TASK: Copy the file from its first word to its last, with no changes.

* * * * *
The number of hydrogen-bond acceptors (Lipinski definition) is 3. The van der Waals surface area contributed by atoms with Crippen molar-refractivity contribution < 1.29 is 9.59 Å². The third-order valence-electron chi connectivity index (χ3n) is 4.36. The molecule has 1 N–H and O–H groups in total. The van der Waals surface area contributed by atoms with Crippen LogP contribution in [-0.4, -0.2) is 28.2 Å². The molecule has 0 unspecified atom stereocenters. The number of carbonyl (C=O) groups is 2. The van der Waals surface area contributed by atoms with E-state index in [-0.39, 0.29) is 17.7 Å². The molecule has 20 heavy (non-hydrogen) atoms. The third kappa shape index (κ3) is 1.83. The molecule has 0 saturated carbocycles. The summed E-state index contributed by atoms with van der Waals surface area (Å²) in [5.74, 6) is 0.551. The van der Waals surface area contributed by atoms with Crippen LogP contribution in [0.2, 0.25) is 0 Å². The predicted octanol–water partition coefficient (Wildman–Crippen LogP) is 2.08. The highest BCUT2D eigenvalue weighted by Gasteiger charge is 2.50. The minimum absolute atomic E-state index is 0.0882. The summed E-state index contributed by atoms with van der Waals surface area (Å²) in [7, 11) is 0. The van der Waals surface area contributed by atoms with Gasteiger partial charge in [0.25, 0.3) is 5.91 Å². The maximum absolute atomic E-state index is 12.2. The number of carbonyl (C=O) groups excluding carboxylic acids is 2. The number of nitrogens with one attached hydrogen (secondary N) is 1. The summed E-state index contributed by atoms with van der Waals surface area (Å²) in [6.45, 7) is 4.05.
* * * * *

The number of hydrogen-bond acceptors (Lipinski definition) is 3. The van der Waals surface area contributed by atoms with Crippen molar-refractivity contribution < 1.29 is 9.59 Å². The third-order valence-electron chi connectivity index (χ3n) is 4.36. The molecule has 1 N–H and O–H groups in total. The van der Waals surface area contributed by atoms with Crippen LogP contribution in [-0.4, -0.2) is 28.2 Å². The molecule has 0 unspecified atom stereocenters. The number of carbonyl (C=O) groups is 2. The van der Waals surface area contributed by atoms with E-state index in [-0.39, 0.29) is 17.7 Å². The molecule has 20 heavy (non-hydrogen) atoms. The third kappa shape index (κ3) is 1.83. The molecule has 0 saturated carbocycles. The summed E-state index contributed by atoms with van der Waals surface area (Å²) in [5.74, 6) is 0.551. The van der Waals surface area contributed by atoms with Crippen LogP contribution in [0.2, 0.25) is 0 Å². The predicted octanol–water partition coefficient (Wildman–Crippen LogP) is 2.08. The highest BCUT2D eigenvalue weighted by Gasteiger charge is 2.50. The minimum absolute atomic E-state index is 0.0882. The summed E-state index contributed by atoms with van der Waals surface area (Å²) in [7, 11) is 0. The van der Waals surface area contributed by atoms with Gasteiger partial charge in [0.25, 0.3) is 5.91 Å². The maximum absolute atomic E-state index is 12.2. The number of carbonyl (C=O) groups excluding carboxylic acids is 2. The number of nitrogens with one attached hydrogen (secondary N) is 1. The summed E-state index contributed by atoms with van der Waals surface area (Å²) in [6.45, 7) is 4.05.